Wow! Just wow!
Booked in for a 3pm Fighter Pilot 3D movie in the IMAX style theatre. Grabbed a map of the hangars and just in total bewilderment already.
What an amazing museum!
First into the Early Years exhibition with everything from first ballooning to the most famous Wright Brothers and their flying machines, paving the way for many aircraft to come in the years since.
Three hours later, we have only completed the first gallery and viewed the art exhibit, Holocaust Memorial display and tribute to Bob Hope and his years of entertaining troops.
Picked up our souvenir photo, had a coffee and then headed to the souvenir shop while waiting for the movie.
We will be back tomorrow because there are technically 9 more galleries to see and we aren't missing out on this!
So yesterday we went back and checked out the massive display of WWII. Finished in Hangar 1 we looked at the Hall of Fame and into Hangar 2 for the Southeast Asia and Korean War galleries.
There is a lot of photography and artefacts throughout with just a staggering amount of aircraft and equipment. In fact through all the exhibits this is the same. Many of which have been donated or, as in the case of the vehicles and aircraft, when they have been decommissioned from service.
Of course the museum IS the National Museum of The U.S. Air Force but throughout there is mention and records of service men and women from other Allied Nations including Australia, Britain, Canada to name but a very few.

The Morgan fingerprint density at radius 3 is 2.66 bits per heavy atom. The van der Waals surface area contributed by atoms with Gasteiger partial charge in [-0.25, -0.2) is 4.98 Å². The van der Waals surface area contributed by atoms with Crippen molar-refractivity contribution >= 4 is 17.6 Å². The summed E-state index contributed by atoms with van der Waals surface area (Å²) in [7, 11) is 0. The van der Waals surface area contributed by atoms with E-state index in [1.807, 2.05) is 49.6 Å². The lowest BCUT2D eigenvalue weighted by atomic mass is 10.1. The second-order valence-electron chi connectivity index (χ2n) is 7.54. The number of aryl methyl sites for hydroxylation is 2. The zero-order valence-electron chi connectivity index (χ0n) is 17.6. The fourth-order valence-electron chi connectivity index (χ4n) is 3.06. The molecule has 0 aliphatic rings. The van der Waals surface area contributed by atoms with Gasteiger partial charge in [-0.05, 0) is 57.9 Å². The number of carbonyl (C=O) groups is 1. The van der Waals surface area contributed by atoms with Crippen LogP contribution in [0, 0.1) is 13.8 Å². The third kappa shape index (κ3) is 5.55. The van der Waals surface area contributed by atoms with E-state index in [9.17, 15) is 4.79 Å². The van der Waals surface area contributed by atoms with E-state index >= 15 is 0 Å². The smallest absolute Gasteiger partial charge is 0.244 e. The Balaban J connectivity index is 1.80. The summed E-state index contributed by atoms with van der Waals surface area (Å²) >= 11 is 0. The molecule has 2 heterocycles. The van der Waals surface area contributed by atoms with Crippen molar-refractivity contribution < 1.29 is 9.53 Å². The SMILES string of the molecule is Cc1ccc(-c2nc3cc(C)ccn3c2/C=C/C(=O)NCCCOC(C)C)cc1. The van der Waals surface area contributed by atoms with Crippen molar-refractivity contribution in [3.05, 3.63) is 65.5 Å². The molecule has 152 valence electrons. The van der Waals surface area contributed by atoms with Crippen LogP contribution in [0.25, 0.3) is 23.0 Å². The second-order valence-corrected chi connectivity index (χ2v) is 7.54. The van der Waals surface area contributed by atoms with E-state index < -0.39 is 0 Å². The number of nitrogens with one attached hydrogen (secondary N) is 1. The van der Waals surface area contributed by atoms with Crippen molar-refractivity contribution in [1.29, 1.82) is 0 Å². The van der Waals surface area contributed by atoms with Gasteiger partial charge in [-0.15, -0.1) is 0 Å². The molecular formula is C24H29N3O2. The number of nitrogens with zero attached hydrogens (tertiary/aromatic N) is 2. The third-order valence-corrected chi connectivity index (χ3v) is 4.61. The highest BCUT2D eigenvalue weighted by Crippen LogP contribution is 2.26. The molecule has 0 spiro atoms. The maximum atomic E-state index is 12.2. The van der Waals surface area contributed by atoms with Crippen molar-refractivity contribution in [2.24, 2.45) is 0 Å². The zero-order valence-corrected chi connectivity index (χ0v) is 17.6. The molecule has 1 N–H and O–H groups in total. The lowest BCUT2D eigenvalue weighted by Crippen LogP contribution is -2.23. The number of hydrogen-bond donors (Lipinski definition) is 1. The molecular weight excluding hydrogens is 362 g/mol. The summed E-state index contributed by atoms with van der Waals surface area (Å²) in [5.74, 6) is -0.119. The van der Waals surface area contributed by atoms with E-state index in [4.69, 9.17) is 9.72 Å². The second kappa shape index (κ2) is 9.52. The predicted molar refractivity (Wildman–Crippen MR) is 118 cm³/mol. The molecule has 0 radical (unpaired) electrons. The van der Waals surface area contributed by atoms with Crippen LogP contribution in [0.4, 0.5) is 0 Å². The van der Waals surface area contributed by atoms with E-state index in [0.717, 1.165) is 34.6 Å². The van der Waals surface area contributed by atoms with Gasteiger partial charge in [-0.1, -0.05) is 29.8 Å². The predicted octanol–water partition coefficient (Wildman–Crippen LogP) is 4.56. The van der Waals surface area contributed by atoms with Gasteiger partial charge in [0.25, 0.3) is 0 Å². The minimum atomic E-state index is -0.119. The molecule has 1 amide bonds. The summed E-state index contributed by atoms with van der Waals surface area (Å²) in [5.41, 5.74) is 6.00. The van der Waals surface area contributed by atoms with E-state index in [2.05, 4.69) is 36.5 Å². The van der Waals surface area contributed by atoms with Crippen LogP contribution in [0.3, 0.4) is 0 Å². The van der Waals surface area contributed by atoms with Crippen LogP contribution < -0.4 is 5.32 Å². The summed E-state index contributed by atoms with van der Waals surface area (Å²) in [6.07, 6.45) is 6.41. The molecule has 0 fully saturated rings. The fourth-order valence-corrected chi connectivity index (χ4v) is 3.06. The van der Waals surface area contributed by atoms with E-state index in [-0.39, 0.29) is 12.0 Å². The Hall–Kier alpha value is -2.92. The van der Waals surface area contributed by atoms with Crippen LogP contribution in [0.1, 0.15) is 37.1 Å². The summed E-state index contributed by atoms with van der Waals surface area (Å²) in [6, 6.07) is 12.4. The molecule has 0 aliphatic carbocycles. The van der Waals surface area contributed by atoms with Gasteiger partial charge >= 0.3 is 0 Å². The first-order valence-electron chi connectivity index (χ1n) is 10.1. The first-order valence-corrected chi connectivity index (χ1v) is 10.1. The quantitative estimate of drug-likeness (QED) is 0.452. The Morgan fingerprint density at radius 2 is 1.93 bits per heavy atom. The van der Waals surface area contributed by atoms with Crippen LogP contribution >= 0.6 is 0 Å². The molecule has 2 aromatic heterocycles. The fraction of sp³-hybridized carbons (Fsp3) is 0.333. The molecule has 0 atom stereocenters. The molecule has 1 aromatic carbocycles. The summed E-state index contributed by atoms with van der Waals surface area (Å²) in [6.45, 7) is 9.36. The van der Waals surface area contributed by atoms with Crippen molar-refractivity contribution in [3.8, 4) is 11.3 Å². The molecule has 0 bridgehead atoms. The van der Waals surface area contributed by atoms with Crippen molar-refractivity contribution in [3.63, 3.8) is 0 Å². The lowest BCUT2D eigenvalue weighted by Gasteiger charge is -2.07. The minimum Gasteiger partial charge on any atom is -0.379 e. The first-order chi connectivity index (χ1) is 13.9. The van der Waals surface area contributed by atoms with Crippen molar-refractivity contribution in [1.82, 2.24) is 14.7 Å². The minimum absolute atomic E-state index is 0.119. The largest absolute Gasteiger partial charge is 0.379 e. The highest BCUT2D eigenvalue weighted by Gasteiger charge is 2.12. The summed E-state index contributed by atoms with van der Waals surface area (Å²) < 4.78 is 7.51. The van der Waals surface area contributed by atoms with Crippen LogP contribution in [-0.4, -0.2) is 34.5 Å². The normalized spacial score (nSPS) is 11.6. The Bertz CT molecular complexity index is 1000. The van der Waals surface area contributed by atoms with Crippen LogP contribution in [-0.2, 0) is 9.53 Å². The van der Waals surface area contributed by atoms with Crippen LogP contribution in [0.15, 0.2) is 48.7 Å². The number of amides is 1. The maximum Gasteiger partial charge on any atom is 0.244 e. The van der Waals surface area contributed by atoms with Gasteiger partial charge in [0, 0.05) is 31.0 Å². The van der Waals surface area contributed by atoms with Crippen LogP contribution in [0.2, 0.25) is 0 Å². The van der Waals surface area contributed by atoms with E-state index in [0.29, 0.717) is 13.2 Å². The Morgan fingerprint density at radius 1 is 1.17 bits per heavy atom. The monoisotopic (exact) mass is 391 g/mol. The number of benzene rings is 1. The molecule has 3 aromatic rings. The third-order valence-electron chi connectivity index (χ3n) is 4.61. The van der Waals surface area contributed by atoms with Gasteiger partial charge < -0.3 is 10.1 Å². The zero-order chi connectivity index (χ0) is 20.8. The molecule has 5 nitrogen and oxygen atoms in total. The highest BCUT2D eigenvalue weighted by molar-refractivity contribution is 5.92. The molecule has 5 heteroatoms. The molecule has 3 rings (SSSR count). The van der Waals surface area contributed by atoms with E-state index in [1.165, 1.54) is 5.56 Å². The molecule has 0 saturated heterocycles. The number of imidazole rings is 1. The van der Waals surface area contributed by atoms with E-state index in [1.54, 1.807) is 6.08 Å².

Sunday I mentioned we were going to see the 3D movie – Fighter Pilot, Project Red Flag. An amazing view of the top pilots training at Nellis Air Force base in Nevada (just outside of Las Vegas, we saw the base when we were there last year). Yesterday we watched Aircraft Carriers, 3D, ALSO an exercise involving military from around the world. Both films were about 25mins long and if you find anything online about them they are definitely worth the watch.
The rain had cleared in the afternoon again so we took advantage to see the Memorial Park as well.
This morning we got there early – doors ready to open early – heading to the 3rd hangar with the Cold War Gallery and current Air Force Operations.
We passed through the Berlin Airlift Exhibit and the Missile hall and on to the final new fourth hangar that houses research and development, space, global reach and presidential displays.
We were told you needed at least a full day if not more and that certainly proved to be true. It has taken us essentially 2 full days. It was most definitely worth it. It's free, but food and drinks, souvenir's, photos, theatre and the simulators are basically your donation to the museum. Prices were more than reasonable and photography is allowed in every part of the museum. (She says, some 500 odd photos later)